Rev cgi & mySQL (again)

Jan Schenkel janschenkel at yahoo.com
Fri Jan 2 14:19:06 EST 2009


--- jbv <jbv.silences at club-internet.fr> wrote:
> 
> Last but not least, in my examples, I don't think
> the performance difference is
> in the
> data transfer. Actually, the fact that the boolean
> part of the query can
> feature up to 50
> elements doesn't imply that the amount of data
> returned will be huge...
> Furthermore,
> when I send the same query from PHPmyAdmin (adding
> "LIMIT 1, 10" for instance),
> 
> or when I use "SELECT COUNT(*)" instead of "SELECT
> Col1, Col2 etc" (which
> returns
> only 1 integer) I get similar processing times in
> mySQL...
> I'd like to add also that my table includes fulltext
> indexes on every
> searchable column, which
> imho should speed up things in some way... it
> actually does, coz when I delete
> those indexes,
> processing time of the query is significantly
> longer...
> 
> Please correct me if I'm wrong, but even if I have
> no clue on how mySQL
> processes queries,
> imho there is no big difference between the
> structure of the SQL query and my
> Rev code...
> The only difference being the content of the table
> already available as a text
> file when the
> Rev code starts... This file text is generated once
> a day (when the table is
> updated, so no need
> to generate it each time the script runs), and it
> takes only 300 / 320 msec to
> generate it,
> which is less that 20% of the performance difference
> between both techniques...
> 
> So, unless proven wrong, I feel like sticking to my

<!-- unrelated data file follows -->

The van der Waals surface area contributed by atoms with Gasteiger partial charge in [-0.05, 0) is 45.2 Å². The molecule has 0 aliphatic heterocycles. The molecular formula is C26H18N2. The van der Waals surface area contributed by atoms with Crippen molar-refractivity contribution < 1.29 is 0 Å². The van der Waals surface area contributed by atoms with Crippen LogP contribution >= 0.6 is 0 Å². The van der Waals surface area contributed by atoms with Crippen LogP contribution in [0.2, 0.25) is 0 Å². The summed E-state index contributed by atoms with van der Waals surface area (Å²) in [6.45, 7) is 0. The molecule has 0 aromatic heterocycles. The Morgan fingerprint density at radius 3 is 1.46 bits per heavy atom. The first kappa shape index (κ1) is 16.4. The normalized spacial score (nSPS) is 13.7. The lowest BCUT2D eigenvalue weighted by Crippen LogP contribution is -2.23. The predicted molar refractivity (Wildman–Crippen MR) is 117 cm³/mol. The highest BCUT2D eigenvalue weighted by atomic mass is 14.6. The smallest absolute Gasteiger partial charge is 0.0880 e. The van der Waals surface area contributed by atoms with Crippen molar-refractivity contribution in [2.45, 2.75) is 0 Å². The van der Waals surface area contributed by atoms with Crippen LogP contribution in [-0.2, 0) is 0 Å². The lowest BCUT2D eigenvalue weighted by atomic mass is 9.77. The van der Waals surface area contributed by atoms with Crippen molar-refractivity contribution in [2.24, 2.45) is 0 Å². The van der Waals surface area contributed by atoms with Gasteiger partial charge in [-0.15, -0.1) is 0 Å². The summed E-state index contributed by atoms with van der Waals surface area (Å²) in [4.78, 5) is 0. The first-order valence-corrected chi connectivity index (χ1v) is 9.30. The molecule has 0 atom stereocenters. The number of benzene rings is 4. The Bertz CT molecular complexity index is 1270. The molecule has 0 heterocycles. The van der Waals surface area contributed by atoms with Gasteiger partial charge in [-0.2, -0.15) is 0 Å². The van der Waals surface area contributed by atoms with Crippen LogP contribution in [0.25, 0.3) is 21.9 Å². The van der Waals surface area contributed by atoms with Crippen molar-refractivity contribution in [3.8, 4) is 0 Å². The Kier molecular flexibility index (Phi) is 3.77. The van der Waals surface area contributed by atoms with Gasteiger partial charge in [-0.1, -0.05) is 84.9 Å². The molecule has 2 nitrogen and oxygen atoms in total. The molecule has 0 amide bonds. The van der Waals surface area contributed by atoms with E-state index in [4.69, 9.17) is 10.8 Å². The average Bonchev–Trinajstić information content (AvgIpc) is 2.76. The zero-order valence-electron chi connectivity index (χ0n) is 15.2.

> first conclusion that
> Transcript is faster than
> SQL (if that makes any sense)...
> 
> Best,
> JB
> 

Modern SQL databases use a query execution plan, which
is built as it parses your SQL query, and serves as
its tactic for interrogating the database. Depending
on your query, it may be forced to hit the entire
database table - and full word indexes aren't going to
be the fastest way to access the data.
The speed of your database is extremely dependent on
the structure of the content. Perthaps you should
split the data out over more columns and several
tables, rather than stuffing a large amount of data in
a single text column, separated by slashes.
Though it's impossible to tell for sure without seeing
the actual data structure and content, I'd say you're
asking MySQL to do something in a way that's
sub-optimal for an RDBMS but very well suited for
Rev's text munging routines.
It's all about using the right tool for the job, and
using the tool to its best abilities. In this case,
given that the data isn't updated constantly, doing it
all in Revolution looks like the ticket to a fast
solution.

Jan Schenkel.

Quartam Reports & PDF Library for Revolution
<http://www.quartam.com>

=====
"As we grow older, we grow both wiser and more foolish at the same time."  (La Rochefoucauld)


      



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